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College News

UK program engages Appalachian students in cancer research

UK program engages Appalachian students in cancer research

UK program engages Appalachian students in cancer research

Kentucky is first in cancer, but CAFE students are fighting back.


Kentuckians like to be No. 1 in many things; cancer is not one of them. However, the fact is the state ranks first in the nation in overall cancer incidence and mortality according to the Centers for Disease Control and Prevention. The rates are highest in Eastern Kentucky, so a new University of Kentucky program recruited UK students from Appalachian counties, including four in the agricultural and medical biotechnology degree program, to pursue oncology-related careers through the Career Training in Oncology Program, or CTOP.

The statistics are more than numbers to UK College of Agriculture, Food and Environment sophomore Katie Bernardo. The agricultural and medical biotechnology major lost her grandmother to lung cancer about six years ago. She said she originally wanted to be part of CTOP because of the opportunities it would open up for her as a pre-med student.

“I became very excited to learn about the disparities in my own hometown of Corbin and our Eastern Kentucky region and other areas,” Bernardo said. “I’m thankful for the opportunity to serve my region in a way that is unique to someone my age. This program gives me a way to see the needs of my home region in a very honest way.”

Through CTOP, Bernardo and her peers are paired with both a research and a clinical faculty mentor. The students must be native to one of the 54 Appalachian Kentucky counties and a current UK freshman, sophomore or junior to be eligible for the program.

CTOP director and assistant professor in the UK College of Medicine, Nathan Vanderford said students in the program have a unique opportunity to gain valuable research, clinical, outreach and education experiences that will support their pursuit of a cancer-focused career.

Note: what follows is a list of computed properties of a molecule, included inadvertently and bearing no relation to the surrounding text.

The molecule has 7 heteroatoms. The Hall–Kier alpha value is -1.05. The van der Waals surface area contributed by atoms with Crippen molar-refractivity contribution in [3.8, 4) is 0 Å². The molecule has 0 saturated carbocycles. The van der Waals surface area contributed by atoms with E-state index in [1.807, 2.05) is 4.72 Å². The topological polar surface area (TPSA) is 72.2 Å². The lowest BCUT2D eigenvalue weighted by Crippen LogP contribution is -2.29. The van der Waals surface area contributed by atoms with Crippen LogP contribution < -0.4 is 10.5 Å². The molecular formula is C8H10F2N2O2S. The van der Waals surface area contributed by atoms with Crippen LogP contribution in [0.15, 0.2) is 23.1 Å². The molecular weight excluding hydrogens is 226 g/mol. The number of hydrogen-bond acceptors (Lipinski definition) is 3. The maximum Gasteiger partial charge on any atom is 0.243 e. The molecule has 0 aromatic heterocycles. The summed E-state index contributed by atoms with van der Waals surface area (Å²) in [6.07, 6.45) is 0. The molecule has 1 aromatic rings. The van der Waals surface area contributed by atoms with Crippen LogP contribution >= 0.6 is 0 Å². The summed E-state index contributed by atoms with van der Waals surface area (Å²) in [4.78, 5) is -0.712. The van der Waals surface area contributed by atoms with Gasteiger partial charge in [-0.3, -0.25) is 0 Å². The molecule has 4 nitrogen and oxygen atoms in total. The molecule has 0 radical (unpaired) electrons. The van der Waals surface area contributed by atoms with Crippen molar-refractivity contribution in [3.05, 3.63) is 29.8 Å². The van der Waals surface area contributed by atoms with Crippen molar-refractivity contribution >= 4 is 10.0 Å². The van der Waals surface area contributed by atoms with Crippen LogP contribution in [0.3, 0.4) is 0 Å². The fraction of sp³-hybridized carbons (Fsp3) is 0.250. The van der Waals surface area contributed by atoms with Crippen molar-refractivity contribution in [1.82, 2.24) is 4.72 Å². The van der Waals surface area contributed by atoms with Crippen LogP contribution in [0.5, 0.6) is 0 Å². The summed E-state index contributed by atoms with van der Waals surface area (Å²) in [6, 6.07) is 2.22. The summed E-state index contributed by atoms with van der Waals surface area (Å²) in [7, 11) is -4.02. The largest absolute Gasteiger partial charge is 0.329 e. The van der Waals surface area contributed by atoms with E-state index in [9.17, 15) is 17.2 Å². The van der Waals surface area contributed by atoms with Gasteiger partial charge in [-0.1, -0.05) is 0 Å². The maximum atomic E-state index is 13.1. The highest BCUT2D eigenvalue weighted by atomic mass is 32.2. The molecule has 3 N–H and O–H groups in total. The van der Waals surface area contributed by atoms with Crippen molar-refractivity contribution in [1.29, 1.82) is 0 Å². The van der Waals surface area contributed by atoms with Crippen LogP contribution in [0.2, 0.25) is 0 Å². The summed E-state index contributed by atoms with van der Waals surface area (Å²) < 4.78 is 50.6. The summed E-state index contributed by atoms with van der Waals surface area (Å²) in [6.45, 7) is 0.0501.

“We hope the students will become dedicated to fighting cancer in their future careers,” he said. “The program also teaches them to give back to their communities, as it is designed to provide them with opportunities to interact with cancer patients and community members.”

CAFE sophomore agricultural and medical biotechnology major Kristin O’Leary is from Metcalfe County. When she was younger, she watched her grandmother struggle through and ultimately survive breast cancer.

“She showed me that cancer does not discriminate, and it made me realize I wanted to be a part of the fight against cancer,” O’Leary said. “I have always been interested in understanding how cancer works, and now I know that I want to be a medical researcher in the field of cancer.”

Another agricultural and medical biotechnology sophomore participant, Trevor Farmer, is unsure of his exact career path. He does have a keen interest in oncology, and CTOP will help him decide. Farmer, from Pulaski County, said he’s fortunate that no one in his immediate family has had to deal with cancer. However, kidney cancer does run in the family, so that’s always in the back of his mind.

“I am looking forward to learning what interventions we can implement in the future to combat this growing health concern,” he said.

Henry Moore is also from Corbin. A junior in agricultural and medical biotechnology, he wants to be part of the cure for cancer.

“Cancer in general has always been an interest and concern for me, as I have had several family members struggle with it,” Moore said. “This program is very hands-on and educational through the resources that it grants us—clinical shadowing, research experience, seminars and professional guidance.”

Regardless of their specific interests, all CTOP students are focused on fighting cancer and turning the numbers around for the better in Eastern Kentucky.

CTOP currently has eight students involved. Vanderford hopes that it will continue and even expand in the future, and he is grateful for funding from the National Cancer Institute that has allowed for the creation of the program.

“Many of our students have a personal connection to cancer,” Vanderford said. “That drives them to make a difference, get out there in the real world and fight cancer as future doctors, nurses, pharmacists, researchers and more.”

A CAFE degree in agricultural and medical biotechnology gives undergraduates a start in their pursuit of careers in healthcare and life sciences. For more information about pursuing a degree in agricultural and medical biotechnology, visit For more information about CTOP, visit


Contact Information

Scovell Hall Lexington, KY 40546-0064